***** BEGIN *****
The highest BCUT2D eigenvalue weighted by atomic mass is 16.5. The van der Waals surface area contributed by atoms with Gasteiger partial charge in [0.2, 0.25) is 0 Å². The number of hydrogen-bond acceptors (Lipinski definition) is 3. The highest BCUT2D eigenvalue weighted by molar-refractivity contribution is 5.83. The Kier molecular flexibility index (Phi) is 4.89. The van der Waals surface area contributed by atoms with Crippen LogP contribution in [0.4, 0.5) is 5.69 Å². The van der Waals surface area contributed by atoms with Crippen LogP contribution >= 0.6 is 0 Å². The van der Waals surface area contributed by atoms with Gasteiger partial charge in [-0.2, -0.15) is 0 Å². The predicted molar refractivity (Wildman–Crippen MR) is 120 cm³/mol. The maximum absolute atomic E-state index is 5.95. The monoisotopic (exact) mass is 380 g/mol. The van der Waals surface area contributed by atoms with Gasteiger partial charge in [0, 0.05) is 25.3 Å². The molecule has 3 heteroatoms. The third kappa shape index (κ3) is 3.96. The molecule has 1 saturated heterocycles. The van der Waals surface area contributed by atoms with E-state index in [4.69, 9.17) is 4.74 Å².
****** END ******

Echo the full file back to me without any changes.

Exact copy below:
The highest BCUT2D eigenvalue weighted by atomic mass is 16.5. The van der Waals surface area contributed by atoms with Gasteiger partial charge in [0.2, 0.25) is 0 Å². The number of hydrogen-bond acceptors (Lipinski definition) is 3. The highest BCUT2D eigenvalue weighted by molar-refractivity contribution is 5.83. The Kier molecular flexibility index (Phi) is 4.89. The van der Waals surface area contributed by atoms with Crippen LogP contribution in [0.4, 0.5) is 5.69 Å². The van der Waals surface area contributed by atoms with Crippen LogP contribution >= 0.6 is 0 Å². The van der Waals surface area contributed by atoms with Gasteiger partial charge in [-0.2, -0.15) is 0 Å². The predicted molar refractivity (Wildman–Crippen MR) is 120 cm³/mol. The maximum absolute atomic E-state index is 5.95. The monoisotopic (exact) mass is 380 g/mol. The van der Waals surface area contributed by atoms with Gasteiger partial charge in [0, 0.05) is 25.3 Å². The molecule has 3 heteroatoms. The third kappa shape index (κ3) is 3.96. The molecule has 1 saturated heterocycles. The van der Waals surface area contributed by atoms with E-state index in [4.69, 9.17) is 4.74 Å².